Table of Contents

Handbook of Research on Energy Entrepreneurship

Handbook of Research on Energy Entrepreneurship

Elgar original reference

Edited by Rolf Wüstenhagen and Robert Wuebker

This timely Handbook provides an excellent overview of our knowledge on the drivers, influencing factors and outcomes of energy entrepreneurship. As the world grapples with global resource crunches and fights to reap the rewards of new energy technologies, a wide space for entrepreneurial opportunity has emerged. The Handbook of Research on Energy Entrepreneurship offers critical insight on how nations the world over can make full use of those opportunities.

Chapter 9: Why Corporate Venture Capital Funds Fail: Evidence from the European Energy Industry

Tarja Teppo and Rolf Wüstenhagen

Subjects: business and management, entrepreneurship, organisational innovation, innovation and technology, organisational innovation, technology and ict

Extract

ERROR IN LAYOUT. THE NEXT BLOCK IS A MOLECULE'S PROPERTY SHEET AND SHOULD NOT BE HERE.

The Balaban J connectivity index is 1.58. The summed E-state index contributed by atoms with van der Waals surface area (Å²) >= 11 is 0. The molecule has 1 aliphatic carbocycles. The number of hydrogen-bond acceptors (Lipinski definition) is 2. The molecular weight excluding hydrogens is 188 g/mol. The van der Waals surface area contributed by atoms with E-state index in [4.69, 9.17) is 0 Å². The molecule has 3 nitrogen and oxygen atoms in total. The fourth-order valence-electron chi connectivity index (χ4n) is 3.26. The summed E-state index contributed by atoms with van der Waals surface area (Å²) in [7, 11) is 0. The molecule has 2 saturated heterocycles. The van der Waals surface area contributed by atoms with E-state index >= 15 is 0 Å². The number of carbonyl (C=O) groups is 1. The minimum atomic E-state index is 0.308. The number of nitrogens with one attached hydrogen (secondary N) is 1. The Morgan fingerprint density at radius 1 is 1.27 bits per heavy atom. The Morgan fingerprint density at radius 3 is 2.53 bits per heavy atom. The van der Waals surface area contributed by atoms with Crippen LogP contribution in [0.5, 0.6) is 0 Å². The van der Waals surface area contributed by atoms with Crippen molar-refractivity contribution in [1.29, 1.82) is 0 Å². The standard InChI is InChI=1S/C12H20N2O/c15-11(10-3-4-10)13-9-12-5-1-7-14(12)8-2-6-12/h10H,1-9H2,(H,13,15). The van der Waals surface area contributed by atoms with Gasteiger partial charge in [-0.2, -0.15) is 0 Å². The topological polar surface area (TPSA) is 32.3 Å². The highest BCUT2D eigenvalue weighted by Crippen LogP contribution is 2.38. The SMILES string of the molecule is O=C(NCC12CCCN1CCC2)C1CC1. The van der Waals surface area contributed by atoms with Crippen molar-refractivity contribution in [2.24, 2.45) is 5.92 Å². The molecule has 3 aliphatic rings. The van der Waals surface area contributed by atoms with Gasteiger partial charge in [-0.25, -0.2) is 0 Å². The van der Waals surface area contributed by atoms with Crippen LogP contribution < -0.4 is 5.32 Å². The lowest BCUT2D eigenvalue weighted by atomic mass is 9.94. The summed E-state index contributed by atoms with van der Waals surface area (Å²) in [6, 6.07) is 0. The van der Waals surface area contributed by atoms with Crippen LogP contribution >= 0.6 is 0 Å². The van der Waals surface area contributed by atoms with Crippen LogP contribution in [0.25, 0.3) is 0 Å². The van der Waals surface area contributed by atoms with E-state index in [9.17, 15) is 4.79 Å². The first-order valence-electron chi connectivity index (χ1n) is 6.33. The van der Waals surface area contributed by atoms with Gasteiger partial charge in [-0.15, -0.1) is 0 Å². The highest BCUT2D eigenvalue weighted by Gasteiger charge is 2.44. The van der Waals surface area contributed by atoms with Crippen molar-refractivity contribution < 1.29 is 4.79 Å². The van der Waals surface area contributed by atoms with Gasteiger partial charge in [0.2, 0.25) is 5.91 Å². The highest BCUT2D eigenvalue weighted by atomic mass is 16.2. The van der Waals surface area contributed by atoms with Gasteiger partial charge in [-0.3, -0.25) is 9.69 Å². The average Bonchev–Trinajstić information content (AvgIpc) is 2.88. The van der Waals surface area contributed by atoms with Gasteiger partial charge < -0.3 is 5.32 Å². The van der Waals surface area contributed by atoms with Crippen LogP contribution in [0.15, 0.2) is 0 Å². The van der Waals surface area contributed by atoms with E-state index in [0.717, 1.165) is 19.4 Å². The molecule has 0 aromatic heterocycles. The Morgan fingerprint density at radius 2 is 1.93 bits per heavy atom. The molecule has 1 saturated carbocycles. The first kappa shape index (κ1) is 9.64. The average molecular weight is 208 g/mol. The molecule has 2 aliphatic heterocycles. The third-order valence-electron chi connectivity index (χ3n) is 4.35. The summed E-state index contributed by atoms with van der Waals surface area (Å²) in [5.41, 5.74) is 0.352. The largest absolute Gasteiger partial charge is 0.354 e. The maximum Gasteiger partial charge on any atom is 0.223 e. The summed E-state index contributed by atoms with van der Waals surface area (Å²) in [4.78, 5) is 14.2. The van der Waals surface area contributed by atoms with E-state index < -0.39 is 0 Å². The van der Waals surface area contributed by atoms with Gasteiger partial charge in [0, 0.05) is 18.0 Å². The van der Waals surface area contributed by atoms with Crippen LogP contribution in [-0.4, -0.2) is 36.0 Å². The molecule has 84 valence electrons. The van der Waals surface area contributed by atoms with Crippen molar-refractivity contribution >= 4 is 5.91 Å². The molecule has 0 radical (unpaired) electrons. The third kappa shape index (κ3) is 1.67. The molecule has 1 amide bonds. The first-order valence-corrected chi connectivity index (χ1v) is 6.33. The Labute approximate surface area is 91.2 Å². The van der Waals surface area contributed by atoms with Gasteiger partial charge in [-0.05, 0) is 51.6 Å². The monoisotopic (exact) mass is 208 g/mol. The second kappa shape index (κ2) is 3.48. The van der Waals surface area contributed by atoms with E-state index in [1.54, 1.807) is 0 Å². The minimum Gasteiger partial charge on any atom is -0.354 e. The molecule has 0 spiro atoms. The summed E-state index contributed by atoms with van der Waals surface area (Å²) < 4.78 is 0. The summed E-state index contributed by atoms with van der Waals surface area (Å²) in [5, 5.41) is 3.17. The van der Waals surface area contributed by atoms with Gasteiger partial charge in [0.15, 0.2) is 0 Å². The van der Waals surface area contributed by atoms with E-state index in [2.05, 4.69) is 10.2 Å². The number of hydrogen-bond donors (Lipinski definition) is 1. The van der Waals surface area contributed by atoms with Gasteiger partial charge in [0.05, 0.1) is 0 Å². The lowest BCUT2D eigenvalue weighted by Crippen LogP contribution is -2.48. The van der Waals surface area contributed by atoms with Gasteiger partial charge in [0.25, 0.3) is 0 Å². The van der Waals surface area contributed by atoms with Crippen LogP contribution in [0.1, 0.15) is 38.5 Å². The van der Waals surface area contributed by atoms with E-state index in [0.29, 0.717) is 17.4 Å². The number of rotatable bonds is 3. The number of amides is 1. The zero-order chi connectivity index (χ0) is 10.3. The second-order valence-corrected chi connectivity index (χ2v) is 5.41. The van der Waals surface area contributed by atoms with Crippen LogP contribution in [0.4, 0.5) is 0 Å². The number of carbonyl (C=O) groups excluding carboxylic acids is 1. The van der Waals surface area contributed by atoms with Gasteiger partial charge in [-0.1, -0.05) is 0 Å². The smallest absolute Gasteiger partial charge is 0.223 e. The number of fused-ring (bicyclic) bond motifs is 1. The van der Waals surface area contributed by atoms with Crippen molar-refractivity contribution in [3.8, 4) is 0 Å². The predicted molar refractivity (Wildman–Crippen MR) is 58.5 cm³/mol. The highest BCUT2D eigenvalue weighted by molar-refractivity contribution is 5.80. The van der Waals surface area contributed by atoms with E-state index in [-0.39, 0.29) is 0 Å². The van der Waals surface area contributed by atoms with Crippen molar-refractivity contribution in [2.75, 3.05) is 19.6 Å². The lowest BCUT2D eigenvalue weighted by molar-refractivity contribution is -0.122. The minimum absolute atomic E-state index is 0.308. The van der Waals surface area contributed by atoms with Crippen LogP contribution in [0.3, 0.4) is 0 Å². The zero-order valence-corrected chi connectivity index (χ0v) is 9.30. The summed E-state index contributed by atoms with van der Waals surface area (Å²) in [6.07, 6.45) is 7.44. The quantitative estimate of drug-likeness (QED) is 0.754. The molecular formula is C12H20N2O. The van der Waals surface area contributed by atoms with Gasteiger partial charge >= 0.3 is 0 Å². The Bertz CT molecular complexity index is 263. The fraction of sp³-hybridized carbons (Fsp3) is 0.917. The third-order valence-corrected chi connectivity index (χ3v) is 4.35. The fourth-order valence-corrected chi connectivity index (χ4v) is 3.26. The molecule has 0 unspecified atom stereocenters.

Tarja Teppo and Rolf Wüstenhagen* The first thing to ask is: Which CVC funds have been able to stay in existence for 10 years or longer? There are not that many that have been around for very long. This tends to be a very cyclical kind of a mechanism. Many, many companies started programs and then got rid of them. Professor Henry Chesbrough, UC Berkeley1 1 INTRODUCTION Corporate venture capital (CVC) funds are an important means for large firms to engage in innovation. However, academic literature as well as practical experience has provided ample evidence of the challenging nature of operating a CVC fund within a large incumbent organization. Venture capital researchers have demonstrated that CVC funds are volatile (Gompers and Lerner, 2001) and varying in success (Sykes, 1986; Siegel et al., 1988; Gompers and Lerner, 1998; Chesbrough, 2000). We argue that the understanding of CVC can be enhanced by answering the following research question: how does parent firm organizational culture affect the survival of a CVC fund? We investigate this research question in the context of an industry in which large, incumbent organizations are particularly relevant, and in which the need for innovation is increasingly acknowledged due to a variety of drivers in the energy industry. The energy industry is one of the largest sectors of the economy, and a number of environmental and geopolitical concerns, as well as new technological opportunities, have recently sparked interest in energy innovation. As a consequence, there is an increasing appetite in...

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